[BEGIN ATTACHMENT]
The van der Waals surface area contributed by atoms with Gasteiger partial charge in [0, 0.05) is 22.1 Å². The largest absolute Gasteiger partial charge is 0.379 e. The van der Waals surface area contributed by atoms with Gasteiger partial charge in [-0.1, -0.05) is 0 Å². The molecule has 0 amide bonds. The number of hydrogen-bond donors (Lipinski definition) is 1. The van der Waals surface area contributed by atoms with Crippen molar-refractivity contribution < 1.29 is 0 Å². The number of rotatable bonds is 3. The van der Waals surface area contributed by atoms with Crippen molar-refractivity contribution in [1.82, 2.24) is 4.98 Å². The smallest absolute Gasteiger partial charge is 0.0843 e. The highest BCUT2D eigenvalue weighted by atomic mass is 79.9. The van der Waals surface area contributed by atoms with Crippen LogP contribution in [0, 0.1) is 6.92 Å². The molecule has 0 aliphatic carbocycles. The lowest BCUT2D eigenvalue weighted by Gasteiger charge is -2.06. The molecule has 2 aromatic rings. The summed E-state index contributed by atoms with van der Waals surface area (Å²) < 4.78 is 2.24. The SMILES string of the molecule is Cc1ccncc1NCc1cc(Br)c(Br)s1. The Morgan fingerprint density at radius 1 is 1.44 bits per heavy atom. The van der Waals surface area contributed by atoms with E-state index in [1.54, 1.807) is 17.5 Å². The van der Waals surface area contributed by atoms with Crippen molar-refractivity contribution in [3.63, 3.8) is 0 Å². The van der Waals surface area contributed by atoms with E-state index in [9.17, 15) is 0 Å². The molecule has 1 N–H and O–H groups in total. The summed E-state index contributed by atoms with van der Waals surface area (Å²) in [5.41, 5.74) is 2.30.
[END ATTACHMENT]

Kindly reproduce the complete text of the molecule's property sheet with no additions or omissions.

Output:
The van der Waals surface area contributed by atoms with Gasteiger partial charge in [0, 0.05) is 22.1 Å². The largest absolute Gasteiger partial charge is 0.379 e. The van der Waals surface area contributed by atoms with Gasteiger partial charge in [-0.1, -0.05) is 0 Å². The molecule has 0 amide bonds. The number of hydrogen-bond donors (Lipinski definition) is 1. The van der Waals surface area contributed by atoms with Crippen molar-refractivity contribution < 1.29 is 0 Å². The number of rotatable bonds is 3. The van der Waals surface area contributed by atoms with Crippen molar-refractivity contribution in [1.82, 2.24) is 4.98 Å². The smallest absolute Gasteiger partial charge is 0.0843 e. The highest BCUT2D eigenvalue weighted by atomic mass is 79.9. The van der Waals surface area contributed by atoms with Crippen LogP contribution in [0, 0.1) is 6.92 Å². The molecule has 0 aliphatic carbocycles. The lowest BCUT2D eigenvalue weighted by Gasteiger charge is -2.06. The molecule has 2 aromatic rings. The summed E-state index contributed by atoms with van der Waals surface area (Å²) < 4.78 is 2.24. The SMILES string of the molecule is Cc1ccncc1NCc1cc(Br)c(Br)s1. The Morgan fingerprint density at radius 1 is 1.44 bits per heavy atom. The van der Waals surface area contributed by atoms with E-state index in [1.54, 1.807) is 17.5 Å². The van der Waals surface area contributed by atoms with Crippen molar-refractivity contribution in [3.63, 3.8) is 0 Å². The van der Waals surface area contributed by atoms with E-state index in [9.17, 15) is 0 Å². The molecule has 1 N–H and O–H groups in total. The summed E-state index contributed by atoms with van der Waals surface area (Å²) in [5.41, 5.74) is 2.30.